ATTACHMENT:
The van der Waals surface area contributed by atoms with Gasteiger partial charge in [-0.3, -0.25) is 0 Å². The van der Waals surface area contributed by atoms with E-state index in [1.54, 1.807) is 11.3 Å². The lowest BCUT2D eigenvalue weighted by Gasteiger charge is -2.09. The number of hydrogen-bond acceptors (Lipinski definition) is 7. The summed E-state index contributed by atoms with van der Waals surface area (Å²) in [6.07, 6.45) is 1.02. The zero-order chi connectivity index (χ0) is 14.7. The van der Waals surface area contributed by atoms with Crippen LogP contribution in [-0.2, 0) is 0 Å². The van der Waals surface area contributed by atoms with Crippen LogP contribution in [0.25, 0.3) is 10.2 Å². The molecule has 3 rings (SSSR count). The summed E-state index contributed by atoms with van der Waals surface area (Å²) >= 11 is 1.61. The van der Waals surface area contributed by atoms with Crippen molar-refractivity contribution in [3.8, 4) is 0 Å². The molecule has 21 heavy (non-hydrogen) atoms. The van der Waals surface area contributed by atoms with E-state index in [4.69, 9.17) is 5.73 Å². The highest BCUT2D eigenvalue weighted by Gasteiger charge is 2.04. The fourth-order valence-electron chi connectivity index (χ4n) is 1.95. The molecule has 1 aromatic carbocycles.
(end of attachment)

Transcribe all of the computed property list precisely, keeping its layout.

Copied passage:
The van der Waals surface area contributed by atoms with Gasteiger partial charge in [-0.3, -0.25) is 0 Å². The van der Waals surface area contributed by atoms with E-state index in [1.54, 1.807) is 11.3 Å². The lowest BCUT2D eigenvalue weighted by Gasteiger charge is -2.09. The number of hydrogen-bond acceptors (Lipinski definition) is 7. The summed E-state index contributed by atoms with van der Waals surface area (Å²) in [6.07, 6.45) is 1.02. The zero-order chi connectivity index (χ0) is 14.7. The van der Waals surface area contributed by atoms with Crippen LogP contribution in [-0.2, 0) is 0 Å². The van der Waals surface area contributed by atoms with Crippen LogP contribution in [0.25, 0.3) is 10.2 Å². The molecule has 3 rings (SSSR count). The summed E-state index contributed by atoms with van der Waals surface area (Å²) >= 11 is 1.61. The van der Waals surface area contributed by atoms with Crippen molar-refractivity contribution in [3.8, 4) is 0 Å². The molecule has 21 heavy (non-hydrogen) atoms. The van der Waals surface area contributed by atoms with E-state index in [4.69, 9.17) is 5.73 Å². The highest BCUT2D eigenvalue weighted by Gasteiger charge is 2.04. The fourth-order valence-electron chi connectivity index (χ4n) is 1.95. The molecule has 1 aromatic carbocycles.